- Red Bull Rookies as a new entry point
- Progression through faster and faster bikes
- Big step up to 60 frames per second
- New engine sounds
- Managerial career is a nice addition
- Many of the age old quirks of Milestone’s MotoGP remain
- Pauses to load in the menu system
- Tedium of having to race in managerial career and slow progression
- Handful of little bugs
- Transitional year before Unreal Engine 4 in 2018
MotoGP 17 could be seen as a last hurrah for Milestone’s ageing game engine, but even with new modes and technical improvements, it feels more like they’re treading water while waiting to revitalise the series next year with Unreal Engine 4. Get it if you absolutely must have 1080p60 MotoGP, but otherwise, there’s something better on the horizon.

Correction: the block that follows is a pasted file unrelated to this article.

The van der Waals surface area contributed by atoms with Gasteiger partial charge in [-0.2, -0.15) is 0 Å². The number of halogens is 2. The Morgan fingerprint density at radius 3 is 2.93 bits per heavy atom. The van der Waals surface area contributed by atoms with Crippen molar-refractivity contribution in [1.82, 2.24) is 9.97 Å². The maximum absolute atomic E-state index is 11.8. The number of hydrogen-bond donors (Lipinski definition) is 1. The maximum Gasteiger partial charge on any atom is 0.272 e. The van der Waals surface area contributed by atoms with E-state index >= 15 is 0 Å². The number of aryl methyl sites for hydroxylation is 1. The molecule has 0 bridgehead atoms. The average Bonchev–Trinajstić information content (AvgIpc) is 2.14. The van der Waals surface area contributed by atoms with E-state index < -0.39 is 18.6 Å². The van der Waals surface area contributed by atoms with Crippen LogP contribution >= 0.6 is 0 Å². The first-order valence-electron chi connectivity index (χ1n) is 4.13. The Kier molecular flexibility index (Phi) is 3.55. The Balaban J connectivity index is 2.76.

Version tested: PS4
Yes! I too experienced that at the end of the first season in managerial mode. No idea how you’re meant to afford a Moto 2 bike and another season of saving up in Moto 3 seems like a real drag.
There’s a £3.99 ‘booster’ in the digital stores, which gives you 30% more result credits. Seems like you need to buy this to progress really. Not so cool.
It needs to either let me not race and just blast through a season or have prize money at the end of the season, so then it’s down to my performances on track. Sadly it does neither, and so it’s a dull grind with that one disappointing microtransaction that can go do one.
Aye, needs some serious work on it before it’s a viable mode.
Although I love racing games I’ve never been able to get to grips with Moto GP. I’ve enjoyed Ride and DC’s bikes (among others) but this doesn’t agree with me.
I’ll give this one a miss. I really like the Rossi game, this feels like a step back for me so I’m good. I always struggle to be competitive with this series anyway!